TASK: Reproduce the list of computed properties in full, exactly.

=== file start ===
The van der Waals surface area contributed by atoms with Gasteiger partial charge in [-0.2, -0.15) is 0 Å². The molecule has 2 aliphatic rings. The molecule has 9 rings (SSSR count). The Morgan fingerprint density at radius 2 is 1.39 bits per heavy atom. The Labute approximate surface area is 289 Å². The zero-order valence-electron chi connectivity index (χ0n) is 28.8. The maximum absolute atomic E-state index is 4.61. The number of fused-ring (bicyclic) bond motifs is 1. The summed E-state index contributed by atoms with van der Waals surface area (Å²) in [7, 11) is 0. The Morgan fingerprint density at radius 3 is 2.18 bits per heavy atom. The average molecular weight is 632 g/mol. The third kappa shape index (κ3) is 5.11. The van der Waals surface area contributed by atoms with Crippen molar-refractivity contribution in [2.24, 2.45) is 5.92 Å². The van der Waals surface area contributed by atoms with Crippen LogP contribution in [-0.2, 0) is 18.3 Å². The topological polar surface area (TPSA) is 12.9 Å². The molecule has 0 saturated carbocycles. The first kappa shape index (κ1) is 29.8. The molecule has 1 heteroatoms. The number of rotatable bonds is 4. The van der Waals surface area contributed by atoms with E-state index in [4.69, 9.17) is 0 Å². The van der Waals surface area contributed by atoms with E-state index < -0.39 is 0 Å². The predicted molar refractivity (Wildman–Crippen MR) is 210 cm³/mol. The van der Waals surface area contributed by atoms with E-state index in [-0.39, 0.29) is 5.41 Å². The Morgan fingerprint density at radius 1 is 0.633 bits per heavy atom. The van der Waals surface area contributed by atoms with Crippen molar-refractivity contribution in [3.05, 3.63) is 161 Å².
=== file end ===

The van der Waals surface area contributed by atoms with Gasteiger partial charge in [-0.2, -0.15) is 0 Å². The molecule has 2 aliphatic rings. The molecule has 9 rings (SSSR count). The Morgan fingerprint density at radius 2 is 1.39 bits per heavy atom. The Labute approximate surface area is 289 Å². The zero-order valence-electron chi connectivity index (χ0n) is 28.8. The maximum absolute atomic E-state index is 4.61. The number of fused-ring (bicyclic) bond motifs is 1. The summed E-state index contributed by atoms with van der Waals surface area (Å²) in [7, 11) is 0. The Morgan fingerprint density at radius 3 is 2.18 bits per heavy atom. The average molecular weight is 632 g/mol. The third kappa shape index (κ3) is 5.11. The van der Waals surface area contributed by atoms with Crippen molar-refractivity contribution in [2.24, 2.45) is 5.92 Å². The van der Waals surface area contributed by atoms with Crippen LogP contribution in [-0.2, 0) is 18.3 Å². The topological polar surface area (TPSA) is 12.9 Å². The molecule has 0 saturated carbocycles. The first kappa shape index (κ1) is 29.8. The molecule has 1 heteroatoms. The number of rotatable bonds is 4. The van der Waals surface area contributed by atoms with E-state index in [4.69, 9.17) is 0 Å². The van der Waals surface area contributed by atoms with E-state index < -0.39 is 0 Å². The predicted molar refractivity (Wildman–Crippen MR) is 210 cm³/mol. The van der Waals surface area contributed by atoms with E-state index in [-0.39, 0.29) is 5.41 Å². The Morgan fingerprint density at radius 1 is 0.633 bits per heavy atom. The van der Waals surface area contributed by atoms with Crippen molar-refractivity contribution in [3.05, 3.63) is 161 Å².